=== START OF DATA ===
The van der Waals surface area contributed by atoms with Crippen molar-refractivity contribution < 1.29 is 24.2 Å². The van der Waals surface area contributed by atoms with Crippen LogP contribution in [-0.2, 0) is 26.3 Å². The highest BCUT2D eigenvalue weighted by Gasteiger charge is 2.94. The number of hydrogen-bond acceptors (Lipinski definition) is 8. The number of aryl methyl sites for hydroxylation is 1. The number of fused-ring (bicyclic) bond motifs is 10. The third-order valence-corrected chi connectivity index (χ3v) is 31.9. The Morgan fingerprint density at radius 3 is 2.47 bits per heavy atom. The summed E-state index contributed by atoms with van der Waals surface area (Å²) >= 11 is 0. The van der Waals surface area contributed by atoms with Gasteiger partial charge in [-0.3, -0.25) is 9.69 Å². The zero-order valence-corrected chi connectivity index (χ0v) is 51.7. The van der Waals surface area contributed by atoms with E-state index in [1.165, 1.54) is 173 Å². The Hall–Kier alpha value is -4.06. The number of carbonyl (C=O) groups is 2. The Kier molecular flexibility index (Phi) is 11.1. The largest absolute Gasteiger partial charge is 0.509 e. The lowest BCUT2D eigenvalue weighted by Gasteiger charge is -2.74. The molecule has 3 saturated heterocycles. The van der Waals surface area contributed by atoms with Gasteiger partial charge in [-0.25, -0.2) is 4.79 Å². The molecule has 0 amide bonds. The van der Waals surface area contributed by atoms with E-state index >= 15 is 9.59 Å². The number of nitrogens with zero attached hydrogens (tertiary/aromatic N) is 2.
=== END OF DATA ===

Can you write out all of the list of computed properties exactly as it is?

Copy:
The van der Waals surface area contributed by atoms with Crippen molar-refractivity contribution < 1.29 is 24.2 Å². The van der Waals surface area contributed by atoms with Crippen LogP contribution in [-0.2, 0) is 26.3 Å². The highest BCUT2D eigenvalue weighted by Gasteiger charge is 2.94. The number of hydrogen-bond acceptors (Lipinski definition) is 8. The number of aryl methyl sites for hydroxylation is 1. The number of fused-ring (bicyclic) bond motifs is 10. The third-order valence-corrected chi connectivity index (χ3v) is 31.9. The Morgan fingerprint density at radius 3 is 2.47 bits per heavy atom. The summed E-state index contributed by atoms with van der Waals surface area (Å²) >= 11 is 0. The van der Waals surface area contributed by atoms with Gasteiger partial charge in [-0.3, -0.25) is 9.69 Å². The zero-order valence-corrected chi connectivity index (χ0v) is 51.7. The van der Waals surface area contributed by atoms with E-state index in [1.165, 1.54) is 173 Å². The Hall–Kier alpha value is -4.06. The number of carbonyl (C=O) groups is 2. The Kier molecular flexibility index (Phi) is 11.1. The largest absolute Gasteiger partial charge is 0.509 e. The lowest BCUT2D eigenvalue weighted by Gasteiger charge is -2.74. The molecule has 3 saturated heterocycles. The van der Waals surface area contributed by atoms with Gasteiger partial charge in [-0.25, -0.2) is 4.79 Å². The molecule has 0 amide bonds. The van der Waals surface area contributed by atoms with E-state index >= 15 is 9.59 Å². The number of nitrogens with zero attached hydrogens (tertiary/aromatic N) is 2.